A staple of the pre-Columbian Mayan and Aztec diets, chia seeds are making a comeback as the latest so-called superfood.
Loaded with omega-3′s, antioxidants, fiber, calcium, protein and a number of other vitamins and minerals, chia seeds are about as nutrient-dense as you can imagine a food to be. They’re said to be able to aid with weight loss, control blood sugar and reduce the risk of heart disease, though none of these claims have been backed up by scientific evidence.
In “Born to Run,” author Christopher McDougall attests to the seeds’ ability to boost stamina and energy, describing how ancient Aztecs chomped on the seeds as they made their conquests and how the Tarahumara Indians today use the seeds to fuel long-distance runs barefoot. “Among Wall Street’s trading desks and bullpens,” Bloomberg Businessweek adds, “chia seeds are becoming the stimulant of choice” — “healthier than coffee, cheaper (and obviously more legal) than cocaine, and less juvenile than a 5-hour Energy drink.”
So the trend has set in and the craze will ensue. Whole and ground chia seeds are being added to smoothies, puddings, soups, cereals and a variety of baked goods. It was only a matter of time before they were co-opted by the food industry. Dole, according to a recent New York Times article, “chose chia as the first ingredient it would promote in its new Nutrition Plus line of products, which aim to provide a functional benefit to consumers.” The seeds have entered the broader market and can now be found in many mainstream grocery stores. Demand for chia products has grown fivefold this past year, says John Roulac, founder of Nutiva, which sells organic chia seeds.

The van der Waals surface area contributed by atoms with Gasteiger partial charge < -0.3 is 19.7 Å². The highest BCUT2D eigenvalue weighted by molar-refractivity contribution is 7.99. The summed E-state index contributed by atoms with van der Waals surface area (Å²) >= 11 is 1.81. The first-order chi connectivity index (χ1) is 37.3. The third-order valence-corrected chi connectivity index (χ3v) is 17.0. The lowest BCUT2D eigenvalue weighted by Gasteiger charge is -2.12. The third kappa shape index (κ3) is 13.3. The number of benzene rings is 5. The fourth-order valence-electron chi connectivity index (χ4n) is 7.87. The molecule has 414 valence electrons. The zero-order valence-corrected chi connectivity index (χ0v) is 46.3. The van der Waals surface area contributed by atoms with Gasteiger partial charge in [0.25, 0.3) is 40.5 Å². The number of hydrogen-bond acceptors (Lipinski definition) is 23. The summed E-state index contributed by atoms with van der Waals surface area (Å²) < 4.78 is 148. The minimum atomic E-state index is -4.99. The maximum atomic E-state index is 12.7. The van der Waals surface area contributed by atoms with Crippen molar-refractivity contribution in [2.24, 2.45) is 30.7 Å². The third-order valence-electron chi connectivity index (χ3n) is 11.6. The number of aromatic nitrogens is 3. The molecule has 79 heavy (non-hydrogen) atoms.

But are chia seeds really a superfood? Are they any more “super” than the blueberries, almonds and acai berries of yesteryear? The truth of it is, as Michael P. Hirsch, vice president of the company that sells Chia Pets, said, “Everybody is looking at this because everybody is always looking for something new.”
In reality, the hype over chia seeds as a superfood isn’t about health. It’s about marketing and about marketers having found the next nutritional “it” product to peddle. Consider acai, which “became one of the fastest-growing foods in history, billed as a miracle cure for, among other things, obesity, attention-deficit disorder, autism, arthritis, Alzheimer’s disease, and erectile dysfunction,” as reported in the New Yorker last year. But these claims now seem farfetched, and acai has lost a lot of its luster. The fruit hovers in an “uneasy limbo,” wrote John Colapinto for the New Yorker — “not quite written off as yesterday’s news but perilously close.” It’s telling that the leading acai juice company in the U.S. hired a former Coca-Cola executive as its new marketing director to revive demand for the fruit.
In short, “superfoods” are a marketing conceit. Choosing what to eat for health entails simply choosing food that’s real and whole. In fact, I can’t think of any real food that couldn’t also be or hasn’t already been touted as a superfood — whether it’s broccoli or apples or salmon or spinach or walnuts or beans or tofu. Today it just happens to be chia seeds. They’re new, they’re exotic, they have a good back story and they’re extremely versatile. They’re a marketer’s dream.
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